The upper ends 36 of each of the side straps 28 is looped through a D-shaped eyelet ring 38, and the upper end is folded back upon itself beneath the main portion of the strap and is sewn in place on the same side of the upper stock as the main portion (see FIG. 4). The upper end 36 of each strap extends slightly above the edge 32 of the eyelet opening 22 but does not encircle the edge. The manner in which the straps 28 are sewn to the upper and more particularly the manner in which their upper ends are folded upon themselves and looped through the D-shaped eyelet rings 38 eliminates the need for any reinforcement such as binding tape, etc. at the edge 32 of the eyelet opening. The lace 40 shown is threaded through the rings 38 and when the ends of laces are pulled with appreciable force to tighten the shoe upper about the foot the stress is distributed evenly over the entire side of the shoe upper from the margin 30 to the edge 32 by virtue of the continuous connection between the straps and the shoe sides.
Another strap 42 extends about the rear portion of the upper over the rear seam 20 and the back stay 44 which also overlies the rear seam 20. The strap 42 terminates at its forward edges 46 at the rearward most side strap 28b intermediate the top and bottom of the respective side straps. The portion of the strap 42 extending about the heel lies close to the top line 24 of the upper at the back stay 44, and the sides of strap 42 slope forwardly and downwardly to the central portion of the rearward most side straps 28b. The strap 42 is preferably sewn to the upper 10 substantially throughout its full length as suggested by the seam 48 so that any pull applied to the strap 42 is distributed about the heel of the upper throughout the full length of the strap.
Yet an additional pair of straps 50 are sewn to the upper. The bottoms of the straps 50 lie on the lasting margin 30 as dot the ends of the side straps 28 but the straps 50 terminate approximately half way up the side quarters 16 of the upper adjacent the forward ends 46 of the strap 42. The half straps 50 are shown in the drawing to be disposed immediately adjacent the rearward most side straps 28b and are located at the shank area of the shoe. Like the side straps 28, the half straps 50 each have their upper ends looped through D-shaped rings 38 which are adapted to receive the lace 40. The half straps 50 enable the upper to be laced more tightly on the foot and give additional support to the foot of the wearer. The half straps 50 are also sewn to the upper along their entire length so that pull applied to the rings 38 secured to their upper ends will be transmitted evenly throughout the portion of the upper over which the straps extend, rather than being localized at the region of the top or bottom of the strap.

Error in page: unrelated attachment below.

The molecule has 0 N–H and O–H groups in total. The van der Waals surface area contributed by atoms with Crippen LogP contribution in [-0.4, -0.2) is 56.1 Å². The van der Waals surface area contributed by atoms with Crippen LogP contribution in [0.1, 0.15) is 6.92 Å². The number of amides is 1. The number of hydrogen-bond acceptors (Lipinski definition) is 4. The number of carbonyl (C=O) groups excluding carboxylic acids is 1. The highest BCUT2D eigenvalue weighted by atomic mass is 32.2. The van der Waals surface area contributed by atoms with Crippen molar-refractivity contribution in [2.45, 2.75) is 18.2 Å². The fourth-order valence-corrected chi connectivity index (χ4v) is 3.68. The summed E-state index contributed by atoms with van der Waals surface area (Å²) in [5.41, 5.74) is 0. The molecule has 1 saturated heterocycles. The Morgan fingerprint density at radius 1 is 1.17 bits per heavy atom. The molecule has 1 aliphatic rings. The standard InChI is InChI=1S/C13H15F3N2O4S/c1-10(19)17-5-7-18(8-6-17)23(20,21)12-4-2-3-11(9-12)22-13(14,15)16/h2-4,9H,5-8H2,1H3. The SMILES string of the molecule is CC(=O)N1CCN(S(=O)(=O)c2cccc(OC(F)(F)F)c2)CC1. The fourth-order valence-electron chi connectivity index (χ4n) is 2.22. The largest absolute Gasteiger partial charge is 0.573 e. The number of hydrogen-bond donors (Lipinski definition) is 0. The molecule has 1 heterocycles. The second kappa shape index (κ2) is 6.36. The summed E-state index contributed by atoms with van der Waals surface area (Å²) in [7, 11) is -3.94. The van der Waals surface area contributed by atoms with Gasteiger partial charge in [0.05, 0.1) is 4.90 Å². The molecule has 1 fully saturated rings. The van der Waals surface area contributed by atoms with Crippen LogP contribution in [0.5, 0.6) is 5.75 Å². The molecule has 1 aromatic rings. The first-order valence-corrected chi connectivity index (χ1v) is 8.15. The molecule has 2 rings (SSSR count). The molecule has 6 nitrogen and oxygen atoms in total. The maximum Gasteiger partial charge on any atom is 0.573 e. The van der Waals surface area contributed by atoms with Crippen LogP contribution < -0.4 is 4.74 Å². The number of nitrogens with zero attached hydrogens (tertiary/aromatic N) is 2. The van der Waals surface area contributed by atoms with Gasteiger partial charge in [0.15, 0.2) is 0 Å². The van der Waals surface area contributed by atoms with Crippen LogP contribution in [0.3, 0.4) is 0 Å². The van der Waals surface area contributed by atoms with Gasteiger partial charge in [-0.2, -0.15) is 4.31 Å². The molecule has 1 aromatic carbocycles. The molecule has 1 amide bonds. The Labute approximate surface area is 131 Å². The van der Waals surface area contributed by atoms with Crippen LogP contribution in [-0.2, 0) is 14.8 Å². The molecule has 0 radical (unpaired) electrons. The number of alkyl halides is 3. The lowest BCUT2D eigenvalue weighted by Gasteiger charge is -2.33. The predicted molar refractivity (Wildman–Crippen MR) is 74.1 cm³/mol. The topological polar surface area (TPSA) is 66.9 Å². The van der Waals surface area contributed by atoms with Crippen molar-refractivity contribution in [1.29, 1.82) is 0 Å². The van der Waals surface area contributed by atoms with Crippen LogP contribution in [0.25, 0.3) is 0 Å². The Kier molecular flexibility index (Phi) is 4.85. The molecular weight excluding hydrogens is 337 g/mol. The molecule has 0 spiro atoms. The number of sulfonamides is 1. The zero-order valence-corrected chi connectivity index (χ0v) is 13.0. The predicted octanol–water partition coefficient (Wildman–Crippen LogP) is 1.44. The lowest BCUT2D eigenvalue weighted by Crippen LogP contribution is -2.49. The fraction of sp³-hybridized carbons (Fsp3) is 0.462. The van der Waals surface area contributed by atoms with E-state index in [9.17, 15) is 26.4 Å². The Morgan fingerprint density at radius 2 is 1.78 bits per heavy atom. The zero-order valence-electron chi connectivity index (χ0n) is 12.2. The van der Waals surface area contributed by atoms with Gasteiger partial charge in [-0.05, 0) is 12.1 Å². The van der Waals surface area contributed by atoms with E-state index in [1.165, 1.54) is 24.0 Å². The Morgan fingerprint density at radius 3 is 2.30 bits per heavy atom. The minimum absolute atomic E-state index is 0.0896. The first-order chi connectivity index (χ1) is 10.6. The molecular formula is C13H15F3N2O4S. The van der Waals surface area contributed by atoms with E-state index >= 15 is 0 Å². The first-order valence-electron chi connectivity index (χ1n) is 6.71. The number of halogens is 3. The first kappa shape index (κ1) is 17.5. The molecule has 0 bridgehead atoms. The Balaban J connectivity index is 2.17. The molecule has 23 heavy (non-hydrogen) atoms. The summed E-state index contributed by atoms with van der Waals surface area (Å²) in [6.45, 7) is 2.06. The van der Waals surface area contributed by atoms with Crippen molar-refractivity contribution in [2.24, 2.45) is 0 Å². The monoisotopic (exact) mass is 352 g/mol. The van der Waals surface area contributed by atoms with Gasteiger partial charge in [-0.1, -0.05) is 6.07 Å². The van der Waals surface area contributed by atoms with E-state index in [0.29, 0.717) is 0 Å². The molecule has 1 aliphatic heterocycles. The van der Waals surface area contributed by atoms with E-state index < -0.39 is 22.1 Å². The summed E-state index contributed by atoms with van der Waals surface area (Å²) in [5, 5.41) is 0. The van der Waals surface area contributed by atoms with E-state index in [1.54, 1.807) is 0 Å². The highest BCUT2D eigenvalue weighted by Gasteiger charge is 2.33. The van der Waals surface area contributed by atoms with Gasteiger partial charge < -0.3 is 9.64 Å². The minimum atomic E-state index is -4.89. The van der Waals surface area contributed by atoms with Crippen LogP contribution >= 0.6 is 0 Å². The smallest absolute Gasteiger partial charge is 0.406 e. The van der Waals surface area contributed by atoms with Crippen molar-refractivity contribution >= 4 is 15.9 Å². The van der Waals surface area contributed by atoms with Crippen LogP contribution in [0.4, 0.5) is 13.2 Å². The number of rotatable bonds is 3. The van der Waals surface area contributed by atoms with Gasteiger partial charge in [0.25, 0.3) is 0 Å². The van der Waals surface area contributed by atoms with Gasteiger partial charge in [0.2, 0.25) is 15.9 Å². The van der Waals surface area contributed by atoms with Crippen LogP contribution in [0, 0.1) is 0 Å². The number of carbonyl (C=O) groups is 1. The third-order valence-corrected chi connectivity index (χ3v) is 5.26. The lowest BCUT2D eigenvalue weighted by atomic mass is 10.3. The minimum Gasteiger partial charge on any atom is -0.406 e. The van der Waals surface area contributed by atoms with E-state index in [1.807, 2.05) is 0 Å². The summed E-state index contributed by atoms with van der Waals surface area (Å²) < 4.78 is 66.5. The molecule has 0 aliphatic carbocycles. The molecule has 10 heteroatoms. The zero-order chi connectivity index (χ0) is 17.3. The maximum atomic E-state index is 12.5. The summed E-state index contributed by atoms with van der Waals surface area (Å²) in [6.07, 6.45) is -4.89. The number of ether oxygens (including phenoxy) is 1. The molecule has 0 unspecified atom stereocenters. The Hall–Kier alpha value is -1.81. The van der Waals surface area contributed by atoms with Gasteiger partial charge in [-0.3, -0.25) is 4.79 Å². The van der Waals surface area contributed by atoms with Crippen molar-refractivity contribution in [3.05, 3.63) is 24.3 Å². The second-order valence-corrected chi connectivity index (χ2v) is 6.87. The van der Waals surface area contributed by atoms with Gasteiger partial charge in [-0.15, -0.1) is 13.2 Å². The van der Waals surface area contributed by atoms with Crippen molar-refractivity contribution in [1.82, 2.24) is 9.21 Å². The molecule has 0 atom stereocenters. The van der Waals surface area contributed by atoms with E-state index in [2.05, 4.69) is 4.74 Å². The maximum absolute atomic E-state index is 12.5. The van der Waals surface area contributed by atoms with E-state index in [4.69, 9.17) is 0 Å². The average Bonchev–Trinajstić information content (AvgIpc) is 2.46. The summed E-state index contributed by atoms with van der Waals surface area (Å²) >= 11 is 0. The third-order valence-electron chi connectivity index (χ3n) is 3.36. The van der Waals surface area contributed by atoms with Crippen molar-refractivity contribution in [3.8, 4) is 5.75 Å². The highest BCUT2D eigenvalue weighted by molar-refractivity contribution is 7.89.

The ends of lace 40 are shown in FIG. 2 to cross the eyelet opening 22 after leaving the eyelets 38 secured to the top of straps 28b, and each end passes through the eyelet on the opposite side of the upper carried by the half strap 50. The lace 40 after passing through the eyelets on the ends of the half straps are then brought back to the top of the upper and are tied over the portion of the lace threaded through the eyelets on the ends of the side straps 28. In certain types of footwear a tongue 52 may be provided to cushion the laces on the instep of the foot. However, the tongue is not an essential part of the invention and may be omitted when desired to reduce the weight of the shoe.
The upper 10 preferably is made of leather or some other strong yet relatively flexible material which is comfortable on and capable of giving adequate support to the foot. The straps 28, 42 and 50 may also be made of leather or some other strong material such as natural or synthetic fabric, rubber, etc. It is only essential that the material from which the straps are made be strong enough to withstand a substantial pull exerted by the tightened laces and be capable of transmitting the pull to the upper so that the upper will fit tightly about and give support to the foot.
From the foregoing description it will be appreciated that a shoe having the characteristics outlined above can be laced very snugly about the foot and the straps not only serve to pull the shoe tightly about the instep but also serve to pull the rear portion of the upper about the heel. Because the pull applied to the upper is distributed evenly over a substantial portion of the upper fabric by virtue of the straps, it is unnecessary to reinforce particular portions of the upper material and particularly it is unnecessary to reinforce the edge 32 of the eyelet opening 22 with binding tape or the like. Therefore, the shoe may be made relatively inexpensively and yet provide for the wearer very substantial foot support without sacrificing foot comfort.